Personal Injury Claims that Occur During Work Against Other Drivers

Identifying available insurance is critical to fair compensation. There are numerous possible source of insurance that should be examined.
In cases involving car accidents, there are a couple of possible avenues for recovery of damages for your personal injuries.  First, an auto accident is an auto accident.  If the other driver caused the accident, then you will have a claim against that driver just like any other person injured in a car accident.  The fact that you are working has no bearing on your rights to recovery against the other driver and his insurance.

Similarly, like any other auto accident, you may bring a claim against your own uninsured and underinsured motorist coverage.   Again, it does not matter that you were on the job at the time of the accident.  Your uninsured and underinsured coverage will follow you wherever you may be driving.  In New Mexico, this is extremely important due to the very high rate of uninsured and underinsured drivers in the state.  In short, if you are involved in an auto accident in New Mexico, there is a very good chance that the other driver will be grossly underinsured, if he or she has any coverage at all.

Personal Injury Claim that Occur During Work and Your Employer’s Auto Insurance

This brings us to the more interesting point which is whether you can bring claims against your employer’s auto insurance.  The answer is yes, you can bring a claim against your employer’s uninsured and underinsured policies.  However, this presumes that your employer has not waived this coverage, which for some odd reason some employers do.  The coverage is relatively inexpensive, so it is pure penny pinching to waive the coverage thereby putting your employees at unnecessary risk of financial ruin.

Keep in mind that any claims brought against the uninsured and underinsured coverage of the employer is strictly an insurance claim.  It is not a personal injury claim.  In other words, there is no allegation of negligence on the part of the employer, which is required in a personal injury claim.  Any such claim of negligence would fall on deaf ears in any event due to the Workers’ Compensation exclusive remedy provisions.

Instead, the claim is strictly against the employer’s uninsured and underinsured coverage.  Therefore, it is very important to determine whether the employer has the coverage and policy limits on such coverage.

Stacking Insurance Coverage for Car Accidents that Occurred During Work

In New Mexico, the other driver is likely to be uninsured or underinsured. Your underinsured coverage will likely be very important. Fortunately, in New Mexico, the laws on underinsured coverage are very consumer friendly including the allowance of stacking.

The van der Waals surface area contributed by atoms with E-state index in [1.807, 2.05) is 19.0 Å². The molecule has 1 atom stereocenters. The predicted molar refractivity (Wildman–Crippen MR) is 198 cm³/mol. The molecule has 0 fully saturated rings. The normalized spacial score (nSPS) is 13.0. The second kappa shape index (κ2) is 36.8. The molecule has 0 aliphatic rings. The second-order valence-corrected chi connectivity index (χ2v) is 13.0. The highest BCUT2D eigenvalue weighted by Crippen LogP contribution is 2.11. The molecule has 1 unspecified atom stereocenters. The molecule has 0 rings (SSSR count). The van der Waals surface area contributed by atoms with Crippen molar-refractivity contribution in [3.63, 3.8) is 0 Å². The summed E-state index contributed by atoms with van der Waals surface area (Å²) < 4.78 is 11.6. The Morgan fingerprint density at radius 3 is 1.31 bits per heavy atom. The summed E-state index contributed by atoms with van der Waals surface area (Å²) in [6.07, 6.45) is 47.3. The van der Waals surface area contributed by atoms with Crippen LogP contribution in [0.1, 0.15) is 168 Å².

Finally, this determination gets to another important point which is the stacking of coverage.  This issue must be addressed in your own personal uninsured and underinsured coverage as well as that of your employer.  Stacking allows you to combine the uninsured and underinsured coverage of numerous vehicles under the same policy.  For example, if you have 5 vehicles, each with $25,000 in uninsured and underinsured coverage, your total coverage would be $125,000.  The same holds true for the employer’s policies

Like all auto accidents, the recovery of damages is largely dictated by the insurance that is available.  So if you are injured in a work related car accident, then the first challenge is to identify all possible coverage.  Though you are limited by the exclusive remedy provisions of the Workers’ Compensation Act, there are other ways to achieve recovery for your injuries and damages.

Insurance Issues Can Be Confusing – An Experienced Attorney Can Help
Auto insurance issues can be confusing in the best of circumstances. The issues can be particularly challenging in work related auto accidents. An experienced attorney can help your work through them.

Auto Insurance Issues Confusing – An Experienced Auto Accident Attorney Can Help

Auto insurance issues can often be confusing.  This is particularly so in the case of work related auto accidents due to the New Mexico Workers’ Compensation Act’s exclusive remedy provisions and the interplay of underinsured coverage and the issues that come with it.

The personal injury attorneys at Collins & Collins, P.C. have extensive experience and knowledge of auto insurance issues and can help you sort through them so that you can be as fully and fairly compensated for your injuries as possible.

Collins & Collins, P.C. can be reached at (505) 242-5958.

(505) 242-5958